The Association of Issuing Bodies (AIB) has released statistics which highlight an increased usage of renewable energy in Europe.

Figures comparing the first half year supply and demand of Guarantees of Origin for 2019 compared to the first half of 2018, show a growth in supply by 14 TWh while demand grew 60 TWh.

ECOHZ_Tom Lindberg

Source: ECOHZ

“The renewable energy market in Europe broke two barriers in 2018; with supply of Guarantees of Origins nearly reaching 600 terawatt hours (TWh) – and demand surpassing 500 TWh,” said Tom Lindberg, Managing Director in ECOHZ.

“The European renewable energy market with Guarantees of Origin continued to grow and seemed like a market more balanced and mature than earlier. The surplus gap in 2018 did not widen and seems likely to diminish in the near future.”

The Netherlands and France demonstrated record highs for the first half of 2019. The Netherlands’ high installation of wind a solar capacity has impacted the volume of Guarantees of Origin issued during the first half of 2019

An increase of 9 TWh is almost a doubling compared to issued volumes in the first half of 2018.

France highlighted a 5 TWh increase in issued volumes from the first half of 2018 to the first half of 2019 due to an increased amount of power plants being able to issue Guarantees of Origin after ended feed-in-tariff periods.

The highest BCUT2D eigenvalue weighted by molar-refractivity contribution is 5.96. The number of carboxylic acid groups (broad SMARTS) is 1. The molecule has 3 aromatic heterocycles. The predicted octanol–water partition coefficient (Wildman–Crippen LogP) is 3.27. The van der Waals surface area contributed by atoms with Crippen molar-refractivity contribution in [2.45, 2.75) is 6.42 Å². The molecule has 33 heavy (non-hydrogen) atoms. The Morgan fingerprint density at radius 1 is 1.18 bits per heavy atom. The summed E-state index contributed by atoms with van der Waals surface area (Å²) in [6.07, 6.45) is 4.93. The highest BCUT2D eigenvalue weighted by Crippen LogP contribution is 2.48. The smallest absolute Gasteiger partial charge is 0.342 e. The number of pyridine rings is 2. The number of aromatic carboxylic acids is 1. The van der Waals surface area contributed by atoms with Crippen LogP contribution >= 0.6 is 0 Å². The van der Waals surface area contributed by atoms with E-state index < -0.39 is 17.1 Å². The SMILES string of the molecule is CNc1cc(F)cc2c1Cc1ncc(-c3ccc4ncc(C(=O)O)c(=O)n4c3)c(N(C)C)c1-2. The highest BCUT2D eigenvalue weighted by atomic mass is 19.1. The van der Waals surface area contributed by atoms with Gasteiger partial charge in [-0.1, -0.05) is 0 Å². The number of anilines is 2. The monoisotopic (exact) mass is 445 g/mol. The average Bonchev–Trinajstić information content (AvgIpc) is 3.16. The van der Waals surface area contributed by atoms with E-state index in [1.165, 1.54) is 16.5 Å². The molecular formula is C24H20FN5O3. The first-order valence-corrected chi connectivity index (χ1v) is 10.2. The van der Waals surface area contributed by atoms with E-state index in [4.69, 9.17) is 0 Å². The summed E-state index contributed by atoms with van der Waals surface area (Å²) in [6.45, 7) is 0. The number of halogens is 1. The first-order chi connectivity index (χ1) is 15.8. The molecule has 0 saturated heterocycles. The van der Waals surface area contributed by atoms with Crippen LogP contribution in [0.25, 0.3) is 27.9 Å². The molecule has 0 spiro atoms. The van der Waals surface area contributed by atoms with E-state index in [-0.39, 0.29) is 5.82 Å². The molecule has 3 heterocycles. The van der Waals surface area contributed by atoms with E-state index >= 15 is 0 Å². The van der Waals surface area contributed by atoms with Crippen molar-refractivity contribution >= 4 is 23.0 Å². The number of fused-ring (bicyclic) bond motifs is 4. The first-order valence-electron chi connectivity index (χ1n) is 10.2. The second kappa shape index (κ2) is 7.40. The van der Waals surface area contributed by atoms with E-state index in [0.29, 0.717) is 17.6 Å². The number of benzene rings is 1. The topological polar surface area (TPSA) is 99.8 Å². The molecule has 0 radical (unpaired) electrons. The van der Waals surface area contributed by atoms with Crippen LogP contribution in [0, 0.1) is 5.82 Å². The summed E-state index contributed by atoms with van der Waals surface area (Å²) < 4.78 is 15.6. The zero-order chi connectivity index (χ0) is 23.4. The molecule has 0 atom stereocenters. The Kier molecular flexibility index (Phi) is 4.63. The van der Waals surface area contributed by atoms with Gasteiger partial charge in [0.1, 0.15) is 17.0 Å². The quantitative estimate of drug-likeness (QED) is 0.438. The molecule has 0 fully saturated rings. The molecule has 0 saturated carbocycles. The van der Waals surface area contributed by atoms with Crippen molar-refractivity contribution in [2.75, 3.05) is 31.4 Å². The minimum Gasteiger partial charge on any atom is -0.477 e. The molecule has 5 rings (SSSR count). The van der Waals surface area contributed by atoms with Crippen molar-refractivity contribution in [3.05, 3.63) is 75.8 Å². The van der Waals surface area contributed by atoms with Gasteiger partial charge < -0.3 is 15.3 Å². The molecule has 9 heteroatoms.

“Hydropower is still the most common technology of issued Guarantees of Origin in Europe with a supply share of 56% in 2018, compared to 64% in 2017 – but changes are occurring rapidly due to increased availability of solar and wind,” said Lindberg.

“For the sake of the climate, I hope the renewable transition goes fast, and that we are flooded with an abundance of renewable energy. Europe will need 500 TWh of annual renewable power from 2020 to 2030, requiring a lot of investments and initiatives.”

“Global reporting initiatives and standards like CPD and Greenhouse Gas Protocol form a critical foundation, by requiring Guarantees of Origin to be purchased and used to document any claim of renewable consumption.”

“In addition to this, in 2018 the EU approved a new Renewable Directive (REDII), which included text strengthening the system of Guarantees of Origin toward 2030. REDII is a milestone, and clearly states that electricity suppliers and consumers of power shall use Guarantees of origin to document and report renewable electricity claims in Europe.”